One of the most versatile types of knitting needles is circular needles. While these needles can be made from many various materials, they are usually made from metal. Circular needles are essentially two short pointed ends that are joined together by a plastic cord. The plastic cord can be permanently joined to the two shorter needles but can also be flexible in some needles. When you want to knit seamless sweaters or items that are rounder in shape, you should be using circular needles. You can knit hats, cowls, and even socks with these needles and you can also work on flat projects that are a bit on the larger side such as shawls and blankets.
Unlike other needles, double-pointed needles have points on both ends. These needles usually come in sets of four to six needles and are great to use for smaller projects that are more round-shaped. These needles are usually made from a whole host of different materials but the most common ones are made from metal. Some double-pointed needles have a flexible middle portion that allows for more maneuverability when you're knitting. Though not the most beginner-friendly, these needles can make your knitting experience a lot more fun with enough practice. You can make gloves, hats, and mittens from scratch with these needles or you can finish off a project started on circular needles.
Cable needles look a lot different than other knitting needles because they are shaped to resemble a hook. These needles are great for holding stitches when you are making knitted cables. Cable needles are a great thing to have when you’re trying to keep active stitches safe when moving around. These needles have a specific purpose which makes them great for every knitting project that you want to do. It will also always serve you well to have them in your knitting needle arsenal.
Another type of needle that does not have a specific use but will always serve you well when knitting is interchangeable needles. Even though these needles look like circular needles, they have one major difference that sets them apart. They have pieces that can be changed to different sizes and flexibilities. They come in a pack with all the variations of parts you could need. Interchangeable needles can also be used as straight needles and have a lot of versatile uses.
How to Match Knitting Needle Sizes to Yarn?
Just like there are variations in the sizes and types of knitting needles, there are a few options of yarn in the market for you to choose from. Knitting is not an exact science but matching compatible materials together can help you get the best chance of success from your knitting project. Knowing which types of yarn will work the best with the sizes of knitting needles you have is important.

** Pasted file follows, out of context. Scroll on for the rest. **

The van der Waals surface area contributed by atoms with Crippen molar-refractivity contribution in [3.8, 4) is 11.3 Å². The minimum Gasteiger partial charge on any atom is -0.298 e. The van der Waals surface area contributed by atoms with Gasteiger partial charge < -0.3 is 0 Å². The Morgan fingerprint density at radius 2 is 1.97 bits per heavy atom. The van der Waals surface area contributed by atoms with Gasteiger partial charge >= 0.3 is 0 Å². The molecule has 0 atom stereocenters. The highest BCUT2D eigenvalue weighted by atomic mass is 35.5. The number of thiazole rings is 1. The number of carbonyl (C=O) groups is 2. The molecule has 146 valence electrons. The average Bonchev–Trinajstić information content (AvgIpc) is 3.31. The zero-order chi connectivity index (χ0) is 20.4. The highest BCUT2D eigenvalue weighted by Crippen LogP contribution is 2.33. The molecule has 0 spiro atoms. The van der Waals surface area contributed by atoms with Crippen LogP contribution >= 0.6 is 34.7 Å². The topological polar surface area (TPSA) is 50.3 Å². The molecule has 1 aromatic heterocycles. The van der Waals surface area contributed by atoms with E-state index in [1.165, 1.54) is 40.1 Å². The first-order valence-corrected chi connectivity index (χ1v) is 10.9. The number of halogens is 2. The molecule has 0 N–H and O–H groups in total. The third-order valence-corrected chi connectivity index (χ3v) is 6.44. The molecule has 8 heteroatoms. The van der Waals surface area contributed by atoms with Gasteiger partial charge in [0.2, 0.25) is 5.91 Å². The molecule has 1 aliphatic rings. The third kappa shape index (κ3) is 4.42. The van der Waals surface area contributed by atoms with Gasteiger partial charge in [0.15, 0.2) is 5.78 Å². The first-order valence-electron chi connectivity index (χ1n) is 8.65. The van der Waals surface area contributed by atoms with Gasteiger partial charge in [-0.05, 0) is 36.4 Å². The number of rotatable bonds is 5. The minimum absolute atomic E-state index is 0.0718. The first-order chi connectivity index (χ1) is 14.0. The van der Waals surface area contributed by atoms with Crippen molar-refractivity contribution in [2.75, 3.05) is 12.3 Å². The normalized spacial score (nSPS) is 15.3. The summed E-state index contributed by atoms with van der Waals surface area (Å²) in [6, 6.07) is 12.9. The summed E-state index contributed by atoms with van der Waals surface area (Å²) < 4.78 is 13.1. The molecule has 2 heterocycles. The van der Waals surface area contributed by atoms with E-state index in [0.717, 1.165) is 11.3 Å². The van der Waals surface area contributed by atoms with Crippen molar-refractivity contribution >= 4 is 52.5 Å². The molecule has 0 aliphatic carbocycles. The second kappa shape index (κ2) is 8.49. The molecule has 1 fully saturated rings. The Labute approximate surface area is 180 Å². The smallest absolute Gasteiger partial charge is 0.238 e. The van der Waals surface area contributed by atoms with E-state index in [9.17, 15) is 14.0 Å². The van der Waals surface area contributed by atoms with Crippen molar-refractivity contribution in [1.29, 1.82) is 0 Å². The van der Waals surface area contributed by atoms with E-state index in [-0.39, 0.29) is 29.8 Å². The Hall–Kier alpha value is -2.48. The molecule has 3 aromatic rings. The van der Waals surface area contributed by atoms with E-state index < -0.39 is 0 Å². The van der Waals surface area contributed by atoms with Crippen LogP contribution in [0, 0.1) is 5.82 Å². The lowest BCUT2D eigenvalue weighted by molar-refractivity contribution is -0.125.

One of the most important things that you need to know when choosing knitting needle sizes and yarn is gauge measurement. If you don't want to get into the numerical values, you can always you're your yarn around the needle you have and figure out if it will work for your project or not. The chart below will show you how to best pair your yarn and knitting needles together, including the gauge measurement.
Best Knitting Needle Sizes for Yarns
|Yarn Weight||Yarn Name||US Sizes||UK Sizes||Gauge Size|
|1 – 3 Ply||Lace, Light Fingerling||0 – 2||14 – 12||33-40|
|4 Ply||Fingering, Sock||1 – 3||13 – 10||27-32|
|5 Ply||Sport||2 – 4||12 – 9||23-26|
|8 Ply||Double Knit||3 – 6||10 – 8||21-24|
|10 Ply||Medium Worsted Yarn||6 – 8||8 – 6||16-20|
|12 Ply||Bulky, Chunky||8 – 11||6 – 0||12-25|
|14 Ply||Super Bulky, Super Chunky||11 – 17||0 – 000||6-11|
Knitting Needle Sizes – In Conclusion
Knitting will help you create something practical while having fun. You also get the satisfaction of making something by yourself, all from a few needles and some yarn. Knitting is something you can go back to when you have free time and if you master it, you can even make some beautiful gifts for your friends and family. With the different knitting needle sizes and the variations of yarn in the market, it will always serve you well to understand what your project needs and then invest in those materials only. Some needles are more beginner-friendly and some are more suited for novices in the world of knitting. No matter who you are, this guide is perfect to help you figure out knitting needles sizes, types of different needles, and which yarn will work the best with the needles you end up choosing.